Everyone knows about Evel Knievel, the legendary stunt performer who took America by storm during the ’60s and ’70s. This American daredevil was famous for his incredible motorcycle jumps over various obstacles, such as trucks and buses. We all know that Evel was pretty cool guy, but have you ever wanted to be as cool as him? Well, you can’t, but you can play his appropriately-titled game, Evel Knievel. The best part is that you can pretend to be Evel without setting a record for most broken bones. You might break your device from frustration, though.
Brought to us by Barnstorm Games, Evel Knievel is an Android action game that has you racing in a variety of levels based on the titular stuntman’s career. The gameplay is similar to those motorbike games where you constantly have to adjust the balance and acceleration of your bike or, in this case, you risk letting Mr. Knievel die in the virtual world, too. You definitely don’t want that to happen, so what you’ll do instead is navigate a bunch of obstacle courses with ramps, loops, and flaming hoops. After you get past some of the early levels, the later ones start incorporating multiple paths into the course, which gives you more options to finish them course if you happen to miss a jump or two. Regardless of what obstacles are in the level, in true Evel Knievel fashion, they all end with a big ramp jump.
For me, the coolest part of Evel Knievel is its historical accuracy. Now, before you think I’m insane for praising a biking game’s history, let me explain how the levels work. At the beginning of each level, instead of just having a name for the course, there’s a date. Being curious, I looked up the dates, and they actually correspond to the real-life stunts that Evel Knievel pulled off. Also, do remember the big ramp jumps that I mentioned? Those are also based on the actual stunts. The stages that take place in January of 1966 do indeed finish off with a ramp jump over a couple of pick-up trucks. It might seem like a small thing, but it’s a nice tough that really shows that Evel Knievel isn’t an effortless cash grab. The jump at the end of each level puts you into slow motion while a quote from Evel plays, which is usually “I did everything by the seat of my pants.”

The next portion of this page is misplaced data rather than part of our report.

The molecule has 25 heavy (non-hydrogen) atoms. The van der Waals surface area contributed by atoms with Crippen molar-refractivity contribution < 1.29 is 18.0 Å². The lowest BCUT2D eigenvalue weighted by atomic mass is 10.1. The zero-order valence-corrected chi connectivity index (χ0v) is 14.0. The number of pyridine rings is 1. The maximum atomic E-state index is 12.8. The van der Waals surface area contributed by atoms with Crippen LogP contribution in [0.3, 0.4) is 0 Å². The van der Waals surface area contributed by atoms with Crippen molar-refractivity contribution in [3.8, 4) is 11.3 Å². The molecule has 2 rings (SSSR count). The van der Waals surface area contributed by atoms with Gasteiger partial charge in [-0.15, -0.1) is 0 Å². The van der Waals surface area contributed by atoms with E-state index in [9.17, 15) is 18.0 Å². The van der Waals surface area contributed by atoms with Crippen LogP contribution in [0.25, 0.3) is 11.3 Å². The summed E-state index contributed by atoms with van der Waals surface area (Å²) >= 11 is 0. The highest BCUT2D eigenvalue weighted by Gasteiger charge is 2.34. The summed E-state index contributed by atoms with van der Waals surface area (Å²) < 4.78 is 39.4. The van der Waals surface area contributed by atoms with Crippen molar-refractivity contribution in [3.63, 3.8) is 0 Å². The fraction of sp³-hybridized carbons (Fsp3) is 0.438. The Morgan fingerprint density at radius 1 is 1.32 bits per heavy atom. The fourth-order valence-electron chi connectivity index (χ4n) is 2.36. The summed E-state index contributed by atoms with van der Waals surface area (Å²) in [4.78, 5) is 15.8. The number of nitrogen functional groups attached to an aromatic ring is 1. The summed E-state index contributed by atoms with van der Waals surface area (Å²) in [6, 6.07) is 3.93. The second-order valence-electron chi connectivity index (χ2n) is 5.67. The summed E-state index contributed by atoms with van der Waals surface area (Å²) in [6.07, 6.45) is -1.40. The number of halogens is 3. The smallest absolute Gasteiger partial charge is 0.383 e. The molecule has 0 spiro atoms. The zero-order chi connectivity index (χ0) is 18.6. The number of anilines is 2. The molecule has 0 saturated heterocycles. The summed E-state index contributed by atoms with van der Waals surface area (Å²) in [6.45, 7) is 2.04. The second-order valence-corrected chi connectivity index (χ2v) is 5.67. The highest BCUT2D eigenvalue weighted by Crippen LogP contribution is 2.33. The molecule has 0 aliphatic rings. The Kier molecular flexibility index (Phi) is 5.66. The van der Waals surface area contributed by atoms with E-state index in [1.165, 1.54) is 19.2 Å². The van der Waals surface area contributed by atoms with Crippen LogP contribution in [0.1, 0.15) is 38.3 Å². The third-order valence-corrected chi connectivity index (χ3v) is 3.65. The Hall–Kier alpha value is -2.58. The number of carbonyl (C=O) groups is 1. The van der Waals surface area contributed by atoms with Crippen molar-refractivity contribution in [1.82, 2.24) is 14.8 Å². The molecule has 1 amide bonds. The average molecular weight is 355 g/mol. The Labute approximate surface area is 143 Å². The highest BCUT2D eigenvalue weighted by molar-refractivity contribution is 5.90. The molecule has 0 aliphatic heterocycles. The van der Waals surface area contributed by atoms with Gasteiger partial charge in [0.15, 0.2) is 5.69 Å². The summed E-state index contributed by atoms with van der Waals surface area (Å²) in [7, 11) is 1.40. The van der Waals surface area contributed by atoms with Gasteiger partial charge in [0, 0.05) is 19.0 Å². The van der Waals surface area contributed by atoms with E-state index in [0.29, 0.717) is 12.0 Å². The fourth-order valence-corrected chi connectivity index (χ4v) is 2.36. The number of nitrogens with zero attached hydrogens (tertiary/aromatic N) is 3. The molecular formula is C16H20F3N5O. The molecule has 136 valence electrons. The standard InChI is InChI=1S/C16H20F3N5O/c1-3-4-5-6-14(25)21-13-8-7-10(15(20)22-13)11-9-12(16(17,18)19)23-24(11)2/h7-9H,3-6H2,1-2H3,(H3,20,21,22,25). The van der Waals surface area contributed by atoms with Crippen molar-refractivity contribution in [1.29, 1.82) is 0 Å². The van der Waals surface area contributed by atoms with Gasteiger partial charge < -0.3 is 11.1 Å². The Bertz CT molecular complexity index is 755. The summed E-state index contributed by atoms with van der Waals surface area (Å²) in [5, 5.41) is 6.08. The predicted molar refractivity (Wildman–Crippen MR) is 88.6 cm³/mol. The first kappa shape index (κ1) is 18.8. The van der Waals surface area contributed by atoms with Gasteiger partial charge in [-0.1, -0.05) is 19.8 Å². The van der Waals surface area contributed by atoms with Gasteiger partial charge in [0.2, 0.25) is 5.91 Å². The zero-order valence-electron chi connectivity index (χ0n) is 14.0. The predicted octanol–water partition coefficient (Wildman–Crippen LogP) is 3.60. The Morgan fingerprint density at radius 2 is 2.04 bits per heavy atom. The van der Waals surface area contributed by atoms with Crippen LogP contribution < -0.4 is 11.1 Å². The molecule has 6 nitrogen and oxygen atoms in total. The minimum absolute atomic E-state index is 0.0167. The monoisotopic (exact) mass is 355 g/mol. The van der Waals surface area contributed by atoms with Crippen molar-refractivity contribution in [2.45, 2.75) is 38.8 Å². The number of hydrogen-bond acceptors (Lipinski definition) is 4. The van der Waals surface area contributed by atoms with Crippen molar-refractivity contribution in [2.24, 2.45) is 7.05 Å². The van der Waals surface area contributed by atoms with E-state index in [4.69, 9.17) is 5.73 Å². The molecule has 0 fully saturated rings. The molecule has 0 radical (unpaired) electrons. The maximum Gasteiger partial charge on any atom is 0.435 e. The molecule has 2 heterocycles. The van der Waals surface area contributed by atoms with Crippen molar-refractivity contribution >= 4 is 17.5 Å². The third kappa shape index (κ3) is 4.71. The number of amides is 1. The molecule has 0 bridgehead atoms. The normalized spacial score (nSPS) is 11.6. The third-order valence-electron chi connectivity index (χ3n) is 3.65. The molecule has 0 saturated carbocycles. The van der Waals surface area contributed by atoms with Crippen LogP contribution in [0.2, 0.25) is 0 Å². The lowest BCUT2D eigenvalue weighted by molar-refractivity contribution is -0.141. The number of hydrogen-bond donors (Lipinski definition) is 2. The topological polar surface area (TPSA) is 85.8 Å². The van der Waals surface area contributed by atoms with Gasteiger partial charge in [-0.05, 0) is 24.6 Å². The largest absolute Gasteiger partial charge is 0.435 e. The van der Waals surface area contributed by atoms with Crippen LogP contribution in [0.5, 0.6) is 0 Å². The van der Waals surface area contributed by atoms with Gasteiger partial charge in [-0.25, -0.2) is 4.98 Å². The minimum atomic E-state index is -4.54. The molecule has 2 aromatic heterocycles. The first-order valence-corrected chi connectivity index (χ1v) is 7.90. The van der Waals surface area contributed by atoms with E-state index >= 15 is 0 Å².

Funnily enough, Evel Knievel cuts off the second part of that quote, which is “That’s why I got hurt so much.” That is a much more relevant quote for this game. The levels ramp up (ha!) in difficulty fairly quickly. If I remember correctly, the third level is double the size of the first one and with twice as many obstacles. As a result, you will be crashing quite a lot. The crashes are almost horrifying, or as much as they can be within the game’s bright aesthetic. The reason they’re so terrible is because the Evel Knievel‘s sound quality is pretty good. Honestly, I’ve cringed at the sounds my crashes made, and watching Evel’s body contort and crunch made each failure all the more disheartening. It got pretty frustrating after a while, but the game is still fun, for the most part.
Unfortunately, as is the case with many Android games, the controls pose a problem. However, it’s not for the usual reason of the touchscreen hindering the gameplay. Far from it, actually. The touchscreen controls are responsive and suit this game perfectly. The issue is that, in midair, the controls are reversed. In the vast majority of these bike-balancing games, the right button makes your bike go to the right on the ground and clockwise in the air. In Evel Knievel, the right button makes your bike go counterclockwise. This has messed up more of my jumps than I can count. You eventually start to get used to it a bit, but the option to change the controls would have greatly improved the game.
As it stands, the lack of control customization is a fairly annoying flaw, but it’s really the only thing wrong with this action-packed racer. Evel Knievel is a very solid Android action game that lets you strive to be Evel. It even adds the usual mobile game features like coins and missions, which can unlock new bikes and helmet. It doesn’t change the gameplay in a huge way, but it adds some extra incentive to replay some levels. It’s not groundbreaking, but it accomplishes what it sets out to do and honors Evel Knievel in the process.
Is it Hardcore?
The controls make the game unnecessarily frustrating, but it’s a pretty decent Evel Knievel simulator otherwise.